Prosecutors in Missouri, supported by the federal government, asked the Supreme Court Wednesday to rule that the police do not need warrants to obtain blood samples in drunken-driving investigations, says the New York Times. But there seemed little enthusiasm among the justices for that categorical approach, so the argument turned instead into a search for a middle ground that would take account of the practical realities of roadside stops, body chemistry and the administration of justice in the digital age.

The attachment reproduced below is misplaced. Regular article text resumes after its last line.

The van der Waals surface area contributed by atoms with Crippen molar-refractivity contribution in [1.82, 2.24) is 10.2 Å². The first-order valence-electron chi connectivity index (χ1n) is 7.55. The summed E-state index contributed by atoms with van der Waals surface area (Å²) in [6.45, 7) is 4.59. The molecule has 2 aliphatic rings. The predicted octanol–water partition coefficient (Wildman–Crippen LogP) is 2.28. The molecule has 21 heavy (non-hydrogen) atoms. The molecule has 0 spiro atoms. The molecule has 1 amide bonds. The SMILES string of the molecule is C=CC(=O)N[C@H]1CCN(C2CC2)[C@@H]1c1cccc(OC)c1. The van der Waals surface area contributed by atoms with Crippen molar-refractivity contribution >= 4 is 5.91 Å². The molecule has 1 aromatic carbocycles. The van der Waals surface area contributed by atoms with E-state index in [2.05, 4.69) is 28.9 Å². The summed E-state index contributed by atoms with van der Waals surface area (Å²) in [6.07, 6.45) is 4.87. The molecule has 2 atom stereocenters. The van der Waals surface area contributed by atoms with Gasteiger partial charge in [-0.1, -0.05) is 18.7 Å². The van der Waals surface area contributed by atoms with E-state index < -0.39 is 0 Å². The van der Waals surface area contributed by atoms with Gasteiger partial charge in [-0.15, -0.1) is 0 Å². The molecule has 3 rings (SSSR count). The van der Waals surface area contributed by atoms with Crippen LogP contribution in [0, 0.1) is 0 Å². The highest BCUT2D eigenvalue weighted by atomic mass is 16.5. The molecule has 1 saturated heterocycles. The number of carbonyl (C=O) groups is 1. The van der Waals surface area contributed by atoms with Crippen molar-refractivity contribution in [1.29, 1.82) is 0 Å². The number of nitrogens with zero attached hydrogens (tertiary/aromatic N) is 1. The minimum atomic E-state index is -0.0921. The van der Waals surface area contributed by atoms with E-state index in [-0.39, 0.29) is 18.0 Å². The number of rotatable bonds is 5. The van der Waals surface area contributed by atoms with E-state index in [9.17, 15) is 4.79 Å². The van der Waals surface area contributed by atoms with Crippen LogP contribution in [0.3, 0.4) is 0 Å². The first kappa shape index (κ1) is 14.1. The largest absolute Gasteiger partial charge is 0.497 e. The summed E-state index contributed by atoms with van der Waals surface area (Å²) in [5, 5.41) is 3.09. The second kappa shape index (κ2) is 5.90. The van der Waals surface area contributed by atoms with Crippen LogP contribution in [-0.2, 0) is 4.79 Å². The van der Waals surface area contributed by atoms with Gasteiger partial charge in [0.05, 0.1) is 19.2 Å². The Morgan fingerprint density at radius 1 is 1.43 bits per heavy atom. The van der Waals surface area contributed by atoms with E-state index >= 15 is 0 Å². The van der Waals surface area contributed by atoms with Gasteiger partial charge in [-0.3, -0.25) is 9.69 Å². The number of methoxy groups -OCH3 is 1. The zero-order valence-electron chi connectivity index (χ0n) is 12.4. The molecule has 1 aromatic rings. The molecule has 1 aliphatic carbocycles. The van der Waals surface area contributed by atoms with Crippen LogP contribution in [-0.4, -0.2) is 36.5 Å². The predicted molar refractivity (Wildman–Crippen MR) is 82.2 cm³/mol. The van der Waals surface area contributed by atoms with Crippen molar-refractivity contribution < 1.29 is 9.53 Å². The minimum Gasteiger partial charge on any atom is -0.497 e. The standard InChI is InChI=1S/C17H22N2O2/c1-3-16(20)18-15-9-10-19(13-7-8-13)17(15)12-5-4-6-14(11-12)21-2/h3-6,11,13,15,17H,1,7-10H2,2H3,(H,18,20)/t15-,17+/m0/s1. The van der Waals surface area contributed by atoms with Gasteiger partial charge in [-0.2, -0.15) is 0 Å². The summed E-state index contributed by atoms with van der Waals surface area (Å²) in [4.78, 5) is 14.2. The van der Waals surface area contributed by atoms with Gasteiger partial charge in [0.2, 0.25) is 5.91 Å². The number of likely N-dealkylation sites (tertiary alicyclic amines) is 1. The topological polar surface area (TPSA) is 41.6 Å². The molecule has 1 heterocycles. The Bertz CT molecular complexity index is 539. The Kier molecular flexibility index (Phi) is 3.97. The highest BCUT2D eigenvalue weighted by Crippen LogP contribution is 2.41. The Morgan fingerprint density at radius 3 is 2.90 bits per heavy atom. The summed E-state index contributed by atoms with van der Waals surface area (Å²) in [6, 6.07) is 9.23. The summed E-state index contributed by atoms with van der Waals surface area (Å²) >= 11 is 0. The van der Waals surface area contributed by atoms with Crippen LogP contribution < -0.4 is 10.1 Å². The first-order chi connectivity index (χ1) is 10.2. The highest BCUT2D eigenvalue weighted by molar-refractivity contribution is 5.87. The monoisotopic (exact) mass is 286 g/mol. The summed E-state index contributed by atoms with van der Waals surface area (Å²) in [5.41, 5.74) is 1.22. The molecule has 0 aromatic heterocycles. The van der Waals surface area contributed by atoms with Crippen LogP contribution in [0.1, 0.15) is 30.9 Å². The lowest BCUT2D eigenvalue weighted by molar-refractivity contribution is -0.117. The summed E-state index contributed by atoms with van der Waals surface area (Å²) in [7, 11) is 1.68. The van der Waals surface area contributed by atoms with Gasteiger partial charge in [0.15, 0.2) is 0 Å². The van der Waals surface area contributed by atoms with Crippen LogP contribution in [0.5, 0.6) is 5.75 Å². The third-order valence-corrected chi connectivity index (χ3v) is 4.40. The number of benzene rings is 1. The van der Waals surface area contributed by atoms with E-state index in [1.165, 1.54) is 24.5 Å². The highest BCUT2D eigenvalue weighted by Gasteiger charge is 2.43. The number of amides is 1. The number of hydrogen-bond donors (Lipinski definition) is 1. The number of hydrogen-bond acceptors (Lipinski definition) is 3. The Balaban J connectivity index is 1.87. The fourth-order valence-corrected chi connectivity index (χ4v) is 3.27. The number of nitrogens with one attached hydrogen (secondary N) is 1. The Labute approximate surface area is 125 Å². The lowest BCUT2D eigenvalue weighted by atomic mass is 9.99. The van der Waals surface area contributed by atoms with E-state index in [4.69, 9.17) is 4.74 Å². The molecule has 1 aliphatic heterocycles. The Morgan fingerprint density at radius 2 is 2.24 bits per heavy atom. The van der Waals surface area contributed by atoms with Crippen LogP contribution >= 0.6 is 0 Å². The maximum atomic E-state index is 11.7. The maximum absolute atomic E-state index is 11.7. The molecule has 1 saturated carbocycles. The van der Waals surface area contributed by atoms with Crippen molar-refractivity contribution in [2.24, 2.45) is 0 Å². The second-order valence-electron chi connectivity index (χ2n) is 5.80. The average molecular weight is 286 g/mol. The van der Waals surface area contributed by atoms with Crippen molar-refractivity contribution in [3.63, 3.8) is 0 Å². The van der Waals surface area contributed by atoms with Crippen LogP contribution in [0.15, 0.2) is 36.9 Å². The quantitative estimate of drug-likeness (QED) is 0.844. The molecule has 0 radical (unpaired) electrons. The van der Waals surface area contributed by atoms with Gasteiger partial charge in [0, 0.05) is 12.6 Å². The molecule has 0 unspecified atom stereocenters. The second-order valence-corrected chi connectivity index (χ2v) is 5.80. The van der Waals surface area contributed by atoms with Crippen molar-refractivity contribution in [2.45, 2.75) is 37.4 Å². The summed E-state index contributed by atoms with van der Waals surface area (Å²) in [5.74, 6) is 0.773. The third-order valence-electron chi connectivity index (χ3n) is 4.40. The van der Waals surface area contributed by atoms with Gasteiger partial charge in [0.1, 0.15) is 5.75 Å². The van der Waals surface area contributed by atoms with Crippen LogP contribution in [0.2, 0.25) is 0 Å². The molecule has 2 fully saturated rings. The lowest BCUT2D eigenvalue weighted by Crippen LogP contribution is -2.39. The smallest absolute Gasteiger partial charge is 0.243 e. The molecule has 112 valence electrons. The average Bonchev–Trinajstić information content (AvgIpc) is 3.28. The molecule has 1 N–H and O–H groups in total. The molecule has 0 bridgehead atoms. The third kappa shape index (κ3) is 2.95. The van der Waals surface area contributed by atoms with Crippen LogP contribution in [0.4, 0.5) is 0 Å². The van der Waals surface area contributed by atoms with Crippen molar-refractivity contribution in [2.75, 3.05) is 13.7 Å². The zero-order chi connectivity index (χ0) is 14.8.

The natural dissipation of blood alcohol means that time is of the essence when people suspected of drunken driving are pulled over and refuse to consent to a breath test. Obtaining a warrant takes time. Yet several justices expressed discomfort with what Chief Justice John G. Roberts Jr. called the “pretty scary image” of government-sanctioned bodily intrusions involving needles. The case arose from the arrest of Tyler G. McNeely, pulled over for speeding on a Missouri highway. He seemed drunk, performed poorly on a field sobriety test and was arrested. He refused to take a breath test or consent to a blood test. One was performed anyway, about 25 minutes after he was pulled over, and it showed a blood alcohol level of 0.15 percent, almost twice the legal limit. The state suppressed the evidence.